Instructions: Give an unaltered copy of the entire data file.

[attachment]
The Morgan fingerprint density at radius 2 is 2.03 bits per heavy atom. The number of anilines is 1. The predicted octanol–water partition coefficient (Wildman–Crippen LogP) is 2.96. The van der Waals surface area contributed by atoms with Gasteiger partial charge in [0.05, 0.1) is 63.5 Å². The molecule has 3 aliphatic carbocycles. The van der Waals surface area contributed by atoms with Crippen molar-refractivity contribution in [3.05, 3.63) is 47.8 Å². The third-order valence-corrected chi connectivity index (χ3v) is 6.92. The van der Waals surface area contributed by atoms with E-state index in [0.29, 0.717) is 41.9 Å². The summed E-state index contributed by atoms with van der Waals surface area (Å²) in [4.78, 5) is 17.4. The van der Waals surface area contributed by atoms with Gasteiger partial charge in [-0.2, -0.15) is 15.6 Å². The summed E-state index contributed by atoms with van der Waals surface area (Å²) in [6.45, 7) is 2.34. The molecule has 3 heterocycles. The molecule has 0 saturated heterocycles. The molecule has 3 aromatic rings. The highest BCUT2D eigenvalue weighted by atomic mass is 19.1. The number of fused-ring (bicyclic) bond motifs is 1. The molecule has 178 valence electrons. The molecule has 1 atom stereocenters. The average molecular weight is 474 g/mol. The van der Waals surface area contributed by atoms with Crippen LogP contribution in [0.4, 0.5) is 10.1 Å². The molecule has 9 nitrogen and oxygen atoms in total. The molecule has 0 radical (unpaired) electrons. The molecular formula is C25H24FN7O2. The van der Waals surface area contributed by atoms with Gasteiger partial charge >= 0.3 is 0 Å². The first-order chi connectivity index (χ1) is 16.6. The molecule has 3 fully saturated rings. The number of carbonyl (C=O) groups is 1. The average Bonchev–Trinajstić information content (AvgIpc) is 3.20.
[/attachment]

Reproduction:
The Morgan fingerprint density at radius 2 is 2.03 bits per heavy atom. The number of anilines is 1. The predicted octanol–water partition coefficient (Wildman–Crippen LogP) is 2.96. The van der Waals surface area contributed by atoms with Gasteiger partial charge in [0.05, 0.1) is 63.5 Å². The molecule has 3 aliphatic carbocycles. The van der Waals surface area contributed by atoms with Crippen molar-refractivity contribution in [3.05, 3.63) is 47.8 Å². The third-order valence-corrected chi connectivity index (χ3v) is 6.92. The van der Waals surface area contributed by atoms with E-state index in [0.29, 0.717) is 41.9 Å². The summed E-state index contributed by atoms with van der Waals surface area (Å²) in [4.78, 5) is 17.4. The van der Waals surface area contributed by atoms with Gasteiger partial charge in [-0.2, -0.15) is 15.6 Å². The summed E-state index contributed by atoms with van der Waals surface area (Å²) in [6.45, 7) is 2.34. The molecule has 3 heterocycles. The molecule has 0 saturated heterocycles. The molecule has 3 aromatic rings. The highest BCUT2D eigenvalue weighted by atomic mass is 19.1. The number of fused-ring (bicyclic) bond motifs is 1. The molecule has 178 valence electrons. The molecule has 1 atom stereocenters. The average molecular weight is 474 g/mol. The van der Waals surface area contributed by atoms with Crippen LogP contribution in [0.4, 0.5) is 10.1 Å². The molecule has 9 nitrogen and oxygen atoms in total. The molecule has 0 radical (unpaired) electrons. The molecular formula is C25H24FN7O2. The van der Waals surface area contributed by atoms with Gasteiger partial charge >= 0.3 is 0 Å². The first-order chi connectivity index (χ1) is 16.6. The molecule has 3 fully saturated rings. The number of carbonyl (C=O) groups is 1. The average Bonchev–Trinajstić information content (AvgIpc) is 3.20.